Volume II Issue 7 March 18, 1996
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A Weekly Online Newsletter Serving the Assyrian Communities Around the World
THE L I G H T H O U S E
TAKE THE LEAD!
Are leaders born or made?
That is one of the oldest
arguments around. Many assume that only those persons
born with some special gifts can be effective leaders,
but do not believe them! The best leaders are those who
have acquired the ability to cope with the changing
world and who have organized and motivated others to
do the same.
Assyrians scattered around the world
effective leaders to direct and guide them. The
authority will need to be organized in the future to
ensure the survival of our nation as a whole. The men
and women who take charge will need to understand their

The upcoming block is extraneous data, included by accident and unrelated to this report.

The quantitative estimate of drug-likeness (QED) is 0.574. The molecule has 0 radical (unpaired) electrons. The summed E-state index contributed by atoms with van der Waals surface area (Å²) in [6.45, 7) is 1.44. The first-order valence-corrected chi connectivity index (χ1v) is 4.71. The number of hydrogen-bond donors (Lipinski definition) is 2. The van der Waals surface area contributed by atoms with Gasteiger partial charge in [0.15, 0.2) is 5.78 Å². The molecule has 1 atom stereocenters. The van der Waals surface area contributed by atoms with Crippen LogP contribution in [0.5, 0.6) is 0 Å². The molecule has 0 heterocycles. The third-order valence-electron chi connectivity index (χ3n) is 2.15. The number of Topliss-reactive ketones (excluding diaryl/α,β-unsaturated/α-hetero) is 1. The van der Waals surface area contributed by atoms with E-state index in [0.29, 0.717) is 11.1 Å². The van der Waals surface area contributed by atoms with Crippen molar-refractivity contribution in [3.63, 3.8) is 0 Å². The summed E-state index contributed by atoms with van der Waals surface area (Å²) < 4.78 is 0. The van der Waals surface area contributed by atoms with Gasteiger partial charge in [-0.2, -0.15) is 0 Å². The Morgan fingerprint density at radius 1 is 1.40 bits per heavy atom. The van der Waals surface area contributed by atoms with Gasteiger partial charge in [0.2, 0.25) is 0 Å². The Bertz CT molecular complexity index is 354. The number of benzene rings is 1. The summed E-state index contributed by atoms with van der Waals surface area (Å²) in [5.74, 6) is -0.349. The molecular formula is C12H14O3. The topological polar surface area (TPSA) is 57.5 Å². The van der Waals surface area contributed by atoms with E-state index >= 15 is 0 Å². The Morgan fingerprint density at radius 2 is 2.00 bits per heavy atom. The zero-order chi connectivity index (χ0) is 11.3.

nation and govern with patience...Be willing to assume
an authoritative role.
It is true and simple. You
cannot become a leader
until you demonstrate a willingness to assume a
position of leadership. This does not necessarily
mean taking charge of every situation of group activity,
but at some point you must step forward and make it
clear that you will accept the role of supervising a
project or guide a group. Get involved in school
clubs and teams, and also work you way into a key role.
There are also Assyrian youth clubs and church groups,
which offer positions of leadership for you. All you
need to do is become a member and be willing to
participate. Getting started simply means saying "yes"